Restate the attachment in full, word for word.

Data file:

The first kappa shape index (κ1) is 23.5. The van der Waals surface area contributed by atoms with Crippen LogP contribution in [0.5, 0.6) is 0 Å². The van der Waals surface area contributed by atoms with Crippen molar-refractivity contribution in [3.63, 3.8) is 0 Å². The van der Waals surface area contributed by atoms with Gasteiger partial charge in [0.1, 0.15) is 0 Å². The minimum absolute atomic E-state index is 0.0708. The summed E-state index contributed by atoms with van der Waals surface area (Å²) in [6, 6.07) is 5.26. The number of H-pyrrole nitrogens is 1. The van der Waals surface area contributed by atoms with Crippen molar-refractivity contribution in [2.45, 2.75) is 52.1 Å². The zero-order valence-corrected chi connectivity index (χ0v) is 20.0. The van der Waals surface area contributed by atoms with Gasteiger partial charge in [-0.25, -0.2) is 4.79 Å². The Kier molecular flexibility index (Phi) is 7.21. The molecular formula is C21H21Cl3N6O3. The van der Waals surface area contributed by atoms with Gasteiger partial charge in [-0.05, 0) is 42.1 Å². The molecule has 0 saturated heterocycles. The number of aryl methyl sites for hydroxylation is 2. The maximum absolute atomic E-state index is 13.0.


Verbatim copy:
The first kappa shape index (κ1) is 23.5. The van der Waals surface area contributed by atoms with Crippen LogP contribution in [0.5, 0.6) is 0 Å². The van der Waals surface area contributed by atoms with Crippen molar-refractivity contribution in [3.63, 3.8) is 0 Å². The van der Waals surface area contributed by atoms with Gasteiger partial charge in [0.1, 0.15) is 0 Å². The minimum absolute atomic E-state index is 0.0708. The summed E-state index contributed by atoms with van der Waals surface area (Å²) in [6, 6.07) is 5.26. The number of H-pyrrole nitrogens is 1. The van der Waals surface area contributed by atoms with Crippen molar-refractivity contribution in [2.45, 2.75) is 52.1 Å². The zero-order valence-corrected chi connectivity index (χ0v) is 20.0. The van der Waals surface area contributed by atoms with Gasteiger partial charge in [-0.25, -0.2) is 4.79 Å². The Kier molecular flexibility index (Phi) is 7.21. The molecular formula is C21H21Cl3N6O3. The van der Waals surface area contributed by atoms with Gasteiger partial charge in [-0.05, 0) is 42.1 Å². The molecule has 0 saturated heterocycles. The number of aryl methyl sites for hydroxylation is 2. The maximum absolute atomic E-state index is 13.0.